In all fairness, being down about these concerns seems to cross generations, so singling out Boomers as feeling particularly glum raises questions about what to make of the PEW report. One Huffington Post blogger reacted to the report in her article, "Life After 50: Are You Anxious About Aging":
While reading it, I felt my shoulders sinking lower and lower, my head started to ache and my heart seemed to grow heavier by the second. This visceral reaction wasn't because I was buying into what they were reporting. Far from it. It was because I knew that the media would have a full-blown field day with the findings, and the only thing that people, especially those over 50, would get from it would be that we are depressed, anxious, in a funk, glum and gloomy.
To be sure, the media did have a field day with this PEW Report, but few addressed a key component that gives greater value to its findings. Granted, the fact that 10,000 people will be turning 65 everyday for the next 19 years is a statistic worth noting. That Boomers now account for 26 percent of the total U.S. population is also remarkable. But, what is truly worrisome, is the fact that this group will be getting older by the millions in a culture perceived as self centered and youth obsessed. You see, we Boomers are not just facing personal, professional and financial losses. We face a deep, existential and real fear of becoming irrelevant, unimportant and invisible. Confronted by both visible signs of aging and chronic injuries to our bodies, we come face to face with changes that threaten us with losing our very footing in life. This "forever young" generation expected to live well into our 80s and 90s, we just didn't expect to look and feel so old in a narcissistic culture. Nor did we expect to care as much as we do about it all.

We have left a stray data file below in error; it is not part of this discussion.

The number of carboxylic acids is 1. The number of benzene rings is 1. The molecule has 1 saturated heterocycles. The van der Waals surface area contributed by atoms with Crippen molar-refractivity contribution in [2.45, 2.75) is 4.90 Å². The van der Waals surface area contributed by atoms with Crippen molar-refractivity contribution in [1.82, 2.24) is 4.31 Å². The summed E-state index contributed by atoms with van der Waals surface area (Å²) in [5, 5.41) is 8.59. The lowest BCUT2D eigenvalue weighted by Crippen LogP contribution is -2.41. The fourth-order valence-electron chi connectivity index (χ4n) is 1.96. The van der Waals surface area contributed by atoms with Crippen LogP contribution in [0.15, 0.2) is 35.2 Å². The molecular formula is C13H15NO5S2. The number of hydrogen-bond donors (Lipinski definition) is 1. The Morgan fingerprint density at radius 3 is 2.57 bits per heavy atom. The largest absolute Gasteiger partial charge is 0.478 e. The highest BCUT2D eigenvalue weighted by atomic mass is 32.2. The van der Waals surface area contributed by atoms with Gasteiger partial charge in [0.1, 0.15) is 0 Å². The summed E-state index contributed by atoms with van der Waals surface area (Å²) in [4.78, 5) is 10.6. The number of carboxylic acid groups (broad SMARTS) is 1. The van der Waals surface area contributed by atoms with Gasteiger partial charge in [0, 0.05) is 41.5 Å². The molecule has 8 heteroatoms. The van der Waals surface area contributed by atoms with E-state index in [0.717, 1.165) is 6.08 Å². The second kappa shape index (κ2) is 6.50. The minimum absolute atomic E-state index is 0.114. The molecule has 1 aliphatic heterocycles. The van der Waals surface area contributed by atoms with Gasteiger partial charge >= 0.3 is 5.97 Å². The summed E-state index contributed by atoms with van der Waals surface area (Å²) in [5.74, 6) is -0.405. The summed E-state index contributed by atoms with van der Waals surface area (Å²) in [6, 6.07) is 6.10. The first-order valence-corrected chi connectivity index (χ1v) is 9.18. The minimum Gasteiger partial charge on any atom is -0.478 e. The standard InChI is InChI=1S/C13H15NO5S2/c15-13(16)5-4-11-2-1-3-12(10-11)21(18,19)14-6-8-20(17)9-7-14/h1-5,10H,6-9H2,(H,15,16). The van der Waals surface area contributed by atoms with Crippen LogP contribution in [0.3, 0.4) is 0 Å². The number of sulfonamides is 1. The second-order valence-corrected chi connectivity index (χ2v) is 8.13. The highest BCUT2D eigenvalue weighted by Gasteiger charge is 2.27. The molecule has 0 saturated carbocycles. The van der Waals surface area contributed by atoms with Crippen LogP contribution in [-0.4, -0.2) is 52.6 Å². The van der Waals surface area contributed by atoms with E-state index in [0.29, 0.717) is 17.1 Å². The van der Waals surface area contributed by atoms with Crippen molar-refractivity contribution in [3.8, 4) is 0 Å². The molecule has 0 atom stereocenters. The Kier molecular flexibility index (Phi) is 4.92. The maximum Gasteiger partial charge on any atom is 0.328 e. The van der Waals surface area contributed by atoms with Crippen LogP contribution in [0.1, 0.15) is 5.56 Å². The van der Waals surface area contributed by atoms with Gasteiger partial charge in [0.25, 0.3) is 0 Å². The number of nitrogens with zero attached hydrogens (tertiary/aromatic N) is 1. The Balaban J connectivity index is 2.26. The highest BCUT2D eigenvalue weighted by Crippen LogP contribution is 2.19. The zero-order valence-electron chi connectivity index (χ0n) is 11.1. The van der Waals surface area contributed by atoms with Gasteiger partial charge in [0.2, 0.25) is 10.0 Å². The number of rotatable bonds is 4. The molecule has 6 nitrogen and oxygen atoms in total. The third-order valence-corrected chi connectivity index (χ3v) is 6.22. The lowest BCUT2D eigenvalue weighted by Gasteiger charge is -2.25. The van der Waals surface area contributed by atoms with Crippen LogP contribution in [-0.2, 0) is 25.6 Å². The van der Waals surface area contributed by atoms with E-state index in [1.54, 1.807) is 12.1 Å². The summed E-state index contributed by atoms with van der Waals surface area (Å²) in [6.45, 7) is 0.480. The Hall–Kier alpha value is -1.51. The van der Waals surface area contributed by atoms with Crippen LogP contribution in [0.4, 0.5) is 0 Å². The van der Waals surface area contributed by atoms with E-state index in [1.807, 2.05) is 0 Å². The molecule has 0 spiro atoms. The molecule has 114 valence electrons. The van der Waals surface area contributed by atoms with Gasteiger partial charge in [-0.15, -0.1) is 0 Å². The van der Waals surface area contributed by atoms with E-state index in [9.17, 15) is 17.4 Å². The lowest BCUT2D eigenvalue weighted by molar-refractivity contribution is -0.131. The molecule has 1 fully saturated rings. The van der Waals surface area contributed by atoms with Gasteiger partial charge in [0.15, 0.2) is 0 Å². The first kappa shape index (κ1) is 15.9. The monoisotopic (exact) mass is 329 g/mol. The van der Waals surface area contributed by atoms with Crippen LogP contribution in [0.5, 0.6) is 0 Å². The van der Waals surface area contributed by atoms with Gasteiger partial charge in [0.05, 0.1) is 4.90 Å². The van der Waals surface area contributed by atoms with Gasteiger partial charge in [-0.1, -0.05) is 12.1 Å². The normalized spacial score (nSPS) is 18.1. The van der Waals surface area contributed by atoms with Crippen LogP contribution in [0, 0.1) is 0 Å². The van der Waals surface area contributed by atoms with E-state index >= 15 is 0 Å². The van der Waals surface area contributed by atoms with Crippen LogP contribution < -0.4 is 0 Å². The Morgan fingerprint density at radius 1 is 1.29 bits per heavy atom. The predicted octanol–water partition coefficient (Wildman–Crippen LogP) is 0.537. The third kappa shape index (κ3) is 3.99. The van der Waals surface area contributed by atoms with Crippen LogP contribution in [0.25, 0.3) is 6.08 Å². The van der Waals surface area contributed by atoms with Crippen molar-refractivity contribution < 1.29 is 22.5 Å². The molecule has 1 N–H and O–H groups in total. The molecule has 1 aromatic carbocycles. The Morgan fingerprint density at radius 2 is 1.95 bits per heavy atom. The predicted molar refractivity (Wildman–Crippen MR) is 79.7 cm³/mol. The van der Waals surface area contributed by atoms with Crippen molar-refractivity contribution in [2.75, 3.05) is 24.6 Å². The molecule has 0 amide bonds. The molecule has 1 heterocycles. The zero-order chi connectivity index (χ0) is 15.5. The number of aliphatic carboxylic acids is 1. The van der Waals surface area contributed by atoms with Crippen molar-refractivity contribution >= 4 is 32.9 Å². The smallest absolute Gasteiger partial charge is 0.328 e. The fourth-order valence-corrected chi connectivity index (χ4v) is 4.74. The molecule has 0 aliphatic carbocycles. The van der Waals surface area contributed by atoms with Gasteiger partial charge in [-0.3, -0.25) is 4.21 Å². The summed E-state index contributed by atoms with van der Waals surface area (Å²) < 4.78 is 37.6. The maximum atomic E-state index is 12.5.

So, what we have here is a perfect, cultural storm. You take the inevitable loss of the strength, virility, health and looks hitting millions of people in a culture that elevates all things young and beautiful and who wouldn't feel "glum?" Perhaps Boomer depression isn't about reaching midlife, but about anticipating living 30 or 40 more years in American culture? This dilemma might explain why so many in our generation are desperately trying to 'anti-age' -- women using plastic surgery to look years younger, men turning to Viagra or Cialis to sustain potency well into the night. Their solution? If we can't turn the direction our culture, we can at least try turning back our biological clocks?
Which leads me back to the DSM and the fierce reaction that the potential revision is creating by large groups of people outside of academia. Surely deleting any diagnosis associated with the term narcissism can be unsettling. But I believe what is truly disturbing is that so many of us are facing the ultimate narcissistic injury; getting older in a world that equates aging with invisibility. We need to join forces (all 78 million of us!) to find ways to feel confident, proud and optimistic as we reach 65 in a culture pushing us in the opposite direction. We need to draw attention to the many contributions our vital generation continues to offer so that we can make "gleam the new glum."
Instead of focusing on PEW stats or removing N.P.D. from the DSM, Boomers could work on finding an identity that goes beyond graphs, percentages and diagnoses . How about we call ourselves the ABV generation -- Aging But Vital -- so everyone can see us for who we are; far from being eliminated and definitely not dead yet.
Tell me what you think about starting an ABV movement? And ideas about how we can do that? And don't forget to "friend" me on facebook, follow me on twitter and take a look at my website, www.FaceItTheBook.com.